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Chromosomal Changes in White Blood Cells May Increase Risk of Infections

, by DCEG Staff

Scanning electron micrograph image of white blood cells and bacteria.

White blood cells fighting a bacterial infection.

A new study finds large rearrangements in the DNA of white blood cells called mosaic chromosomal alterations may increase the risk of different types of infections, including severe COVID-19. The results were published in Nature Medicine on June 7, 2021.

White blood cells are key defense agents of the immune system which fight against infections. Previous studies have linked advancing age to increased risk of infection and to a rise in mosaic chromosomal alterations. While mosaic chromosomal alterations are associated with increased risk of blood cancers, the effect of these alterations on age-related immune function is poorly understood.

Postdoctoral fellow Shu-Hong Lin, Ph.D., M.S., and Earl Stadtman tenure-track investigator Mitchell Machiela, Sc.D., M.P.H., in the Integrative Tumor Epidemiology Branch, and collaborators analyzed nearly 770,000 individuals who did not have blood cancer across five biobanks in the United States, United Kingdom, Northern Europe, and Japan to investigate the relationship between mosaic chromosomal alterations and infections. The investigators found that 1 in 30 individuals had higher levels of mosaic chromosomal alterations, which was associated with a 2.7-fold risk of sepsis, 1.4-fold risk of respiratory infections, 1.5-fold risk of gastrointestinal infections, and 1.3-fold risk of genitourinary infections. Individuals with cancer had an even higher risk of developing an infection. The authors extended their analysis to patients who had COVID-19 in New York during the first wave of cases in the United States and found that those with more severe COVID-19 were more likely to have high mosaic chromosomal alterations—1 in 17 of mild cases compared to 1 in 6 of severe cases.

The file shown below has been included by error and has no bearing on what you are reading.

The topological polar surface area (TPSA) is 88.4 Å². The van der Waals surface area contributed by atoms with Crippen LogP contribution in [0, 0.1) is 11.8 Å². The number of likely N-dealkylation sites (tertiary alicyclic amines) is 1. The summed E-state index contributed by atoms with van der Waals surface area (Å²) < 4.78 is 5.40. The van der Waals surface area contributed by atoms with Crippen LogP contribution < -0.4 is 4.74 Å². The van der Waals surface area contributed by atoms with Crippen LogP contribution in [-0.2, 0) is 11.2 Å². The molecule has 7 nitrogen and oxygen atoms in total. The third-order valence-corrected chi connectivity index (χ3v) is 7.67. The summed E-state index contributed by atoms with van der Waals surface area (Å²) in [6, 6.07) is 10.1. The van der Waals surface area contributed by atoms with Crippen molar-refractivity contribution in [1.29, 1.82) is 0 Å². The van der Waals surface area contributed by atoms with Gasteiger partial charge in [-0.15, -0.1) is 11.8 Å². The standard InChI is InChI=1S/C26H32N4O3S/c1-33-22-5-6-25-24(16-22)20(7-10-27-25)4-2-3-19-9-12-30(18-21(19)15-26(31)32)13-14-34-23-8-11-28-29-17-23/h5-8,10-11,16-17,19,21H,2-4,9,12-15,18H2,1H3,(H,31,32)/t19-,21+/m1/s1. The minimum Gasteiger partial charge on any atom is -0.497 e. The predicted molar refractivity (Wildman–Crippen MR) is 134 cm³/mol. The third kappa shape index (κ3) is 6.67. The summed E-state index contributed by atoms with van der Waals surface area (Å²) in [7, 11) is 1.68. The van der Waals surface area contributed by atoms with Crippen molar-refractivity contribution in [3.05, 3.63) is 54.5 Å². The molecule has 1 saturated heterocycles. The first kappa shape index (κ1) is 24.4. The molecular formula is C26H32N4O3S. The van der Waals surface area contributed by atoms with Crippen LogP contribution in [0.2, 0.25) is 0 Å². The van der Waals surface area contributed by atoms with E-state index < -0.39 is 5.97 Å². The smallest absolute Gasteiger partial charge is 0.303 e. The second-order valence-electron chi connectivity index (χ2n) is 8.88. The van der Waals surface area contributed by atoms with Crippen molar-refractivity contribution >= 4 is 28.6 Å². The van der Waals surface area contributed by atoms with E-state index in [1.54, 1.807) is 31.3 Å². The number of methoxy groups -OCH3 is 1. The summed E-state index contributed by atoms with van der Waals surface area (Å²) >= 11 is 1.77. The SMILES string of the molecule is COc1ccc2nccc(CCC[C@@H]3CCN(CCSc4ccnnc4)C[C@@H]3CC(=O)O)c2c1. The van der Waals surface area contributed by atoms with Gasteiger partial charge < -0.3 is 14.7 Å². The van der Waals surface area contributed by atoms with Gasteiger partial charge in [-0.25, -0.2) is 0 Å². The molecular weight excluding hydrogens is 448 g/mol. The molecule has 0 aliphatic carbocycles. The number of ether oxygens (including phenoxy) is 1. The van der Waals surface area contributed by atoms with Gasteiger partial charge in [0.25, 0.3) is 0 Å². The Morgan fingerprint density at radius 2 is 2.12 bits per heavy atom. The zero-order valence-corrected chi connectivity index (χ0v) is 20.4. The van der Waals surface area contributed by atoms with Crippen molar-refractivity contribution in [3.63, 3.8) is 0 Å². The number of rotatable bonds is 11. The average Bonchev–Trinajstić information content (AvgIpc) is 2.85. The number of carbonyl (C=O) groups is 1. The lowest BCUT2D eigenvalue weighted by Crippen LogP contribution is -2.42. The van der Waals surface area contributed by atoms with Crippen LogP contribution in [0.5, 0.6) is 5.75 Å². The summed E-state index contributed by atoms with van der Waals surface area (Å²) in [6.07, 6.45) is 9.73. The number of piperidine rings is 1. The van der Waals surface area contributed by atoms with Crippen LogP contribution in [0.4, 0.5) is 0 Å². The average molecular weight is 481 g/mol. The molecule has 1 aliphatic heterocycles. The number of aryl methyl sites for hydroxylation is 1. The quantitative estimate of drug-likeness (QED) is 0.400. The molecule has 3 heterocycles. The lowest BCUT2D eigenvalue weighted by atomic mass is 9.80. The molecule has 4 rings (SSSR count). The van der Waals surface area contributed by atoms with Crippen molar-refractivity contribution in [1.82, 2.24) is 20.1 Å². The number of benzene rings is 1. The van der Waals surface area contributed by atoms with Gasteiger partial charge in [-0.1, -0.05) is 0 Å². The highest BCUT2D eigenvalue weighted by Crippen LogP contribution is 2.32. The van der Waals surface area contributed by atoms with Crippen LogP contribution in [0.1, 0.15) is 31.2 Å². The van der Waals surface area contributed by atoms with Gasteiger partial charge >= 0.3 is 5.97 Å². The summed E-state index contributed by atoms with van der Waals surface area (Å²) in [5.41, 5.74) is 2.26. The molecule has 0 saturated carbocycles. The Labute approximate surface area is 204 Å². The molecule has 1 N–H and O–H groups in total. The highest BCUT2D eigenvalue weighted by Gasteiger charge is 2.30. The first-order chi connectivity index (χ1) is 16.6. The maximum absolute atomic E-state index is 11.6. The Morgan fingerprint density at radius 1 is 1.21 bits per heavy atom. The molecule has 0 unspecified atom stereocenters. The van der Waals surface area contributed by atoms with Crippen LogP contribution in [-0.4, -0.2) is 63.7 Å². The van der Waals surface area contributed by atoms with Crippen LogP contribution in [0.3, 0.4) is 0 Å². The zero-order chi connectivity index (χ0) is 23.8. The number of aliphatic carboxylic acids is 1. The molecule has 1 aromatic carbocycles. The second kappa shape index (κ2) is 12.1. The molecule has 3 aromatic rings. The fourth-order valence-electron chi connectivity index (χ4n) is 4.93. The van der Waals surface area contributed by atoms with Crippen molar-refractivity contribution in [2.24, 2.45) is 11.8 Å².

These findings have important implications for the prevention of infections. Surveillance for expanded mosaic chromosomal alterations, particularly among cancer patients, may help identify individuals at high risk for infection that could benefit from targeted interventions.


Zekavat SM, Lin S-H, et al. Hematopoietic mosaic chromosomal alterations increase the risk for diverse types of infection. Nat Med. June 2021.

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